I was soon to discover that what is daunting to one is not necessarily daunting to another. For me, it was the severity of the grade that was the most challenging.  For others, it is the psychological aspect of a rock face with a path no more than 0.5 metres (20 inches), at time as little as 0.2 metres (8 inches), in width. Or perhaps it is the 300 metre (1,000 foot) drop.  Or the 3-metre (10 foot) ladder to the mouth of the cave which is offset by a long arm's length. For me, this was the glory hole; for Em, it was her nemesis.  The Little Gazelle took the lead, always offering an encouraging word or suggestion as to where to place a hand or foot. Ever the faithful photographer, working diligently to capture the essence of monumental moments in perpetuity, at one point along the cliff wall Mils asked Em to turn around for a photo op, to which she received a sharp 'No!'.  No one argued.

Each one of us got a little high from that hike but I’m pretty sure I got the biggest one. For me, Crypt Lake became the most beautiful little lake in all of Alberta.  Only a few short months ago I didn’t even know there was a Crypt Lake.  Without the encouragement and support of my companions, I would never have experienced it.  Today, I can hardly wait to return.  This time, I would like it to be on a sunny but moderately temperate day.  While mist and fog bring with it an ethereal quality, it would be really nice to see those spectacular views that everyone who has gone before me speaks of. I guess that awaits us on another hike.

Yes, we had some memorable moments along the way.  On that steep switchback, we came across a mother/daughter duo.  Mom was struggling and Daughter was patiently waiting. The perfect excuse to stop and catch my breath, I suggested that perhaps Mom and I team up and send the youngsters on ahead.  Of course, that didn't happen but, when Mom and Daughter made the lake, there were four women ready to congratulate them.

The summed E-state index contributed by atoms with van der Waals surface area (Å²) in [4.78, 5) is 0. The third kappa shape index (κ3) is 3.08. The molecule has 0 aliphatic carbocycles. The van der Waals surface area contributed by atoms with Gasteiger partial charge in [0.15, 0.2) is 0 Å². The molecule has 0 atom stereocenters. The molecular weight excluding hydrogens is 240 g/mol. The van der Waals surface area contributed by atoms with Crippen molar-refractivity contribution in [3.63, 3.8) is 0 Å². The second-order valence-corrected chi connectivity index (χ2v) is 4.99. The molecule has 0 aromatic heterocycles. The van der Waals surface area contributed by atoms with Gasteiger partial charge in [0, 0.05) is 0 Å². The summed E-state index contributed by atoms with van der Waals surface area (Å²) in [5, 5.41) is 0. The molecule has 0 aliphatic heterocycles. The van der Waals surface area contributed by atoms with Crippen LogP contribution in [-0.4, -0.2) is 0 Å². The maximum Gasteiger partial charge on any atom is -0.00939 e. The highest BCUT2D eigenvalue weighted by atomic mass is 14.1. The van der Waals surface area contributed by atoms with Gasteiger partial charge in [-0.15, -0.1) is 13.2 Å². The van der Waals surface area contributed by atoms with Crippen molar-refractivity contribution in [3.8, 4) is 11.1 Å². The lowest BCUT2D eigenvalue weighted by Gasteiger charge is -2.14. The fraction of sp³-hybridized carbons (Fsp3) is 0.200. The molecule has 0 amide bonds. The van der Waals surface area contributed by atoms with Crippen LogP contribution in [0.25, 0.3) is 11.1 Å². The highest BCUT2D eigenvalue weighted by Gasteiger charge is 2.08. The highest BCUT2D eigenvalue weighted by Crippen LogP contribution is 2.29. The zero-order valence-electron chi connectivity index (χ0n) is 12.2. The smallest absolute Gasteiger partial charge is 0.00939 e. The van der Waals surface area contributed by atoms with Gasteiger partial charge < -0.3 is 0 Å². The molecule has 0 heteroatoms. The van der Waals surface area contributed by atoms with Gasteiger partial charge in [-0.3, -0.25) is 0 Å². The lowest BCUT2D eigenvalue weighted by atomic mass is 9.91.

And let’s not forget that pair of panties on the trail at the end of the trek across the ledge, up the ladder and through the tunnel.  Someone had the bejeezuz scared out of them and the good news is, it wasn’t me!  Whoo Hoo!

Coming back down, a couple of young men in front of us did an about face and were headed back in our direction at warp speed.  They rounded a corner only to find a bear sitting in the middle of the path feasting on berries.  We decided the best defense would be to make a lot of noise. At which point, I broke into song and everyone followed suit.  We just missed the first boat back to Waterton which meant we spent the next hour hunkered down under the trees trying to keep dry.  That part wasn’t fun but it was still not enough to dampen my spirits.  I came off that mountain literally flying high on my own adrenalin!

And now the challenge is to keep moving and maintain that level of fitness I worked so hard to acquire.  Admittedly, I’ve slowed down a bit. I’m back to only a few miles a day but it’s still every day, and I’m still doing my yoga a few times a week.  I’ll pick it back up when the weather improves and I can get out for a good long hike.  Honestly, I have to.  We’ve declared this to become an annual event and I have to do everything I can to ensure these women will want to take this old girl out for a new run.